Deutsche Oper Berlin and Runnicles Explore the Debussy-Wagner Connection

GermanyGermany Debussy, Wagner: Klaus Florian Vogt, Evelyn Herlitzius, Seth Carico, Orchester und Chor der Deutschen Oper Berlin/Donald Runnicles, Berlin Musikfest 2015, Philharmonie, Berlin 8.9.2015 (MC)

Donald Runnicles © Bettina Stöß

Debussy: Pelléas et Mélisande (arranged by Marius Constant)

Wagner: Act 2 from Parsifal

Parsifal: Klaus Florian Vogt (tenor)
Kundry: Evelyn Herlitzius (soprano)
Klingsor: Seth Carico (bass-baritone)

It’s always a joy to hear the Orchester und Chor der Deutschen Oper Berlin decamp from the opera house to a concert hall setting, an opportunity the players seem to relish too. Under its music director Donald Runnicles the orchestra has developed into one of the finest in Europe standing out for its particularly smooth, unified sound.

This season the Deutsche Oper Berlin is staging Debussy’s five act opera Pelléas et Mélisande, and Runnicles opened with the orchestral arrangement that Marius Constant prepared from the score. Relevant here is the often articulated debt that Debussy with Pelléas et Mélisande owes to Wagner in general and especially his empathy with Parsifal. Like a substantial symphonic poem, lasting twenty three minutes here to perform, Debussy’s magical sound worlds in Prélude à l’après-midi d’un faune and La mer are a constant feature. Never wishing to rush the music or afraid to play softly Runnicles brought out the haunting beauty and shimmering intimacy of this mysterious, impressionistic soundworld.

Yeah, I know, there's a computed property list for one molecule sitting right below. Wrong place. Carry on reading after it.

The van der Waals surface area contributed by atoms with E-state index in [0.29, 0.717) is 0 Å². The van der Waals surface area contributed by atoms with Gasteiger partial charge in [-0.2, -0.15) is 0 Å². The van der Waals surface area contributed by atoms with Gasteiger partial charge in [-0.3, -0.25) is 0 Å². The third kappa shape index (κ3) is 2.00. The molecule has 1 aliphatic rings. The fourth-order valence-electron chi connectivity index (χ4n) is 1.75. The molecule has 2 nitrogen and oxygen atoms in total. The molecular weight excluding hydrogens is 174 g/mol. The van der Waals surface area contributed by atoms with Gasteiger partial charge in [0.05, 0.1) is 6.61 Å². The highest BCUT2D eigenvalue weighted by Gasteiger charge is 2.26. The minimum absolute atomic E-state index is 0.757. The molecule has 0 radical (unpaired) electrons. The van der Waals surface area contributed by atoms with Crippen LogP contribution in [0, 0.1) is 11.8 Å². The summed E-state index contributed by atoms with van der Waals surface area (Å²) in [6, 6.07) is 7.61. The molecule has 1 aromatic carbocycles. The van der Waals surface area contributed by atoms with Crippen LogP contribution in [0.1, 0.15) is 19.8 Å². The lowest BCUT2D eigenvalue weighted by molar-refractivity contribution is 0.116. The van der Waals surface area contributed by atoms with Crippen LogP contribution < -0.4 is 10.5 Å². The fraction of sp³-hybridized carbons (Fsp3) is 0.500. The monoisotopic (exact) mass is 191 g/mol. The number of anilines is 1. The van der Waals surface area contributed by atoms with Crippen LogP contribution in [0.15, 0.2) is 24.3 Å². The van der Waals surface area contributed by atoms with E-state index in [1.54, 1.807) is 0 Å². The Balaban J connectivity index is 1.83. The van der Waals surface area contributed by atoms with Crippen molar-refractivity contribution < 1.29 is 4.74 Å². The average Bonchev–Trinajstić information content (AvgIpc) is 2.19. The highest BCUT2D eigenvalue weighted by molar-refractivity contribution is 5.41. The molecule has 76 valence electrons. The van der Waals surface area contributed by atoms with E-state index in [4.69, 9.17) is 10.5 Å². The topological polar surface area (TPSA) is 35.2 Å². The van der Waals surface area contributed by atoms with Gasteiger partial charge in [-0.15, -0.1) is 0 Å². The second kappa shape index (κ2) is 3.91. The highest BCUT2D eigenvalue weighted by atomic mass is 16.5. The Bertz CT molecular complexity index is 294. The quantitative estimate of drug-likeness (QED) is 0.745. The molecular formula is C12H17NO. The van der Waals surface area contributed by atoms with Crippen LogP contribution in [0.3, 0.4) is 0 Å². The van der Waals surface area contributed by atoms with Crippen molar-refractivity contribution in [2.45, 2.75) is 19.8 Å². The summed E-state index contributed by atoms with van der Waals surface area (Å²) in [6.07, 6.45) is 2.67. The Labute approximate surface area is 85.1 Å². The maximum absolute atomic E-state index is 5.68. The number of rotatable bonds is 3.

After the interval we heard a stunning concert performance of Act 2 from Wagner’s three act opera Parsifal that the composer described as a ‘stage consecrating festival play’. Set in the castle and gardens of Klingsor the evil magician this is a tense psychological drama between the three protagonists Klingsor, Parsifal and Kundry. Runnicles’s carefully chosen soloists were headed by Klaus Florian Vogt as Parsifal with Evelyn Herlitzius as Kundry and Seth Carico as Klingsor. Vogt gets better and better and showed his Wagnerian credentials with such an appealing, vividly clear, fluid vocal and such impressive projection. Debuting as Bayreuth in 2002 Evelyn Herlitzius’s dramatic soprano was in superb condition and her acting was splendidly expressive for a part she knows so well. In a seemingly effortless performance bass-baritone Seth Carico showed exceptional promise as a Wagnerian with his easy projection and clarity of diction, although, I would like him to darken his timbre more. The six young sopranos as the Flower Maidens excelled all in glorious voice, and the women’s chorus of the Deutschen Oper Berlin were superb in what they did. Immaculately prepared and persuasive Maestro Runnicles pulled his forces together with typical calm assurance in these warmly lyrical readings. Resolutely the Berlin orchestra provided exhilarating yet sensitively cohesive playing in music they must know inside out.

Under the baton of Donald Runnicles the singers and orchestral players deserved their substantial ovation from the large audience for an evening of artistic excellence and unwavering commitment.

Michael Cookson 

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